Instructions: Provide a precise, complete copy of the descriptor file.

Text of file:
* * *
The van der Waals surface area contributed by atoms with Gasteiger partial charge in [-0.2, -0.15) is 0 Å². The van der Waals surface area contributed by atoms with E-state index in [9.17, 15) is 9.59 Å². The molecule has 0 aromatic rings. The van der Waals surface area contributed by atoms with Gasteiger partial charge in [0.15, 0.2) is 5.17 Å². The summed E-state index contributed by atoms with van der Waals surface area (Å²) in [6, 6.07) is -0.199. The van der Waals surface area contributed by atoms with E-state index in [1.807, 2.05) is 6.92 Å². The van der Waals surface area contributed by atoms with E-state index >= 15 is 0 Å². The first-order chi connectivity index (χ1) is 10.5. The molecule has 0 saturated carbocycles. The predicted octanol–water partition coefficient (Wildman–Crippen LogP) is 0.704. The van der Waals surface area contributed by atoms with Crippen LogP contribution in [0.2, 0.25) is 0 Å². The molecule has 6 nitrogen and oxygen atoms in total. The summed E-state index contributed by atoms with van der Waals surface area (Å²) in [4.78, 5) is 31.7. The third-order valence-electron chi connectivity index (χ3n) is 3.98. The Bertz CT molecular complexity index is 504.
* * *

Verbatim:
The van der Waals surface area contributed by atoms with Gasteiger partial charge in [-0.2, -0.15) is 0 Å². The van der Waals surface area contributed by atoms with E-state index in [9.17, 15) is 9.59 Å². The molecule has 0 aromatic rings. The van der Waals surface area contributed by atoms with Gasteiger partial charge in [0.15, 0.2) is 5.17 Å². The summed E-state index contributed by atoms with van der Waals surface area (Å²) in [6, 6.07) is -0.199. The van der Waals surface area contributed by atoms with E-state index in [1.807, 2.05) is 6.92 Å². The van der Waals surface area contributed by atoms with E-state index >= 15 is 0 Å². The first-order chi connectivity index (χ1) is 10.5. The molecule has 0 saturated carbocycles. The predicted octanol–water partition coefficient (Wildman–Crippen LogP) is 0.704. The van der Waals surface area contributed by atoms with Crippen LogP contribution in [0.2, 0.25) is 0 Å². The molecule has 6 nitrogen and oxygen atoms in total. The summed E-state index contributed by atoms with van der Waals surface area (Å²) in [4.78, 5) is 31.7. The third-order valence-electron chi connectivity index (χ3n) is 3.98. The Bertz CT molecular complexity index is 504.